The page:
Thursday, 21 November 2013


“Television is chewing gum for the eyes.” - Frank Lloyd Wright

UNESCO is celebrating World Television Day today. This was proclaimed by the United Nations General Assembly in 1996 to encourage global exchanges of television programmes focusing on peace, security, economic and social development and the enhancement of cultural exchange. This commemorates the date on which the first World Television Forum was held in 1996.

Television is still one of the most influential forms of media presently. It is the arena where images, forms, styles and ideas surrounding the human existence are mobilised. Television makes its mark as the most popular medium for communication and information because of the considerable convenience it offers to its audience of all ages, nationalities and social status worldwide. Television does not require literacy and presents information in audiovisual form requiring no extra skills for comprehension.

Television and the significance of broadcasting as a fundamental means of communication and a standard gateway of information for the masses, most importantly in least-developed countries cannot be stressed enough. Television plays an effective role in disseminating information and knowledge and serves a powerful tool for reflecting and shaping human conditions and aspirations. Fostering freedom of expression and increasing cultural diversity in the media, particularly by improving the endogenous production capacities and supporting the distribution of quality audio-visual programmes are all suited for implementation using television.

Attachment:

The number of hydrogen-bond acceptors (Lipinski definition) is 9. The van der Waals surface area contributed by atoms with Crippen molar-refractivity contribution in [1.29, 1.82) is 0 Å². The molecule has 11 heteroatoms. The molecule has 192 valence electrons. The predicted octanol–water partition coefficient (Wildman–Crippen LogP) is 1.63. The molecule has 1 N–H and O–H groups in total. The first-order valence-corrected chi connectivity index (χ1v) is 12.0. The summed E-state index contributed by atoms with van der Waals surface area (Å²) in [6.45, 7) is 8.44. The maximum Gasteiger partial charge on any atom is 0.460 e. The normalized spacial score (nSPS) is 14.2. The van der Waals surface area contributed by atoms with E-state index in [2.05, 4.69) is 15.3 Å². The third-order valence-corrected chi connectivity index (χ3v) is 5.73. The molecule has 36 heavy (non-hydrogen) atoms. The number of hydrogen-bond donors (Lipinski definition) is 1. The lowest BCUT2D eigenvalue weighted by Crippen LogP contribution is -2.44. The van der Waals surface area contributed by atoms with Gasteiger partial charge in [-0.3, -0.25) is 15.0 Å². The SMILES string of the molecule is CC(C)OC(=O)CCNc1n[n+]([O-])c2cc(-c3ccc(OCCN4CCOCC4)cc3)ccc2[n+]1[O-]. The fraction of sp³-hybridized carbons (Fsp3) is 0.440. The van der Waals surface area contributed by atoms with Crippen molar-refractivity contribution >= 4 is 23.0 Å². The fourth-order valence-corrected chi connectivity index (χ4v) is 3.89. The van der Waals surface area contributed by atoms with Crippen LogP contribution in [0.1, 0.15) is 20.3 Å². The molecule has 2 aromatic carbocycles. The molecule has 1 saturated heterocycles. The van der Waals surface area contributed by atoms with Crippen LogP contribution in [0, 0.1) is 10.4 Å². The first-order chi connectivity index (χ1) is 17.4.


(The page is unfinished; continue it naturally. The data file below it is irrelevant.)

The position of television as the means of primary entertainment in the home is accepted widely. Mainstream professional television in Australia was launched on 16 September 1956 in Sydney, launched in time to cover the 1956 Melbourne Olympics. The new medium was introduced by Bruce Gyngell with the words “Good evening, and welcome to television”, and has since seen the introduction of colour, and digital television, and the planned shutdown of analogue broadcasts set to take place between 2010 to 2013 (depending on the area). Local programs, over the years, have included a broad range of comedy, sport, and in particular drama series, in addition to news and current affairs. The industry is regulated by the Australian Communications and Media Authority.

As television technology developed throughout the 1960s, the medium dominated as the entertainment form of choice for most Australians. By 1965, it was estimated that 9 out of 10 Australian families owned a TV set. Nowadays of course, while all households have a television set, most have several.

1 comment:

  1. My brothers and I stared at the blank screen before hand, not knowing what to expect. Then they played a filer (Noddy and Big Ears, I believe) until we heard Bruce Gyngell welcome us to the world of television. I wonder how wealthy my Uncle Peter must have been, to be able to afford a tv in 1956!!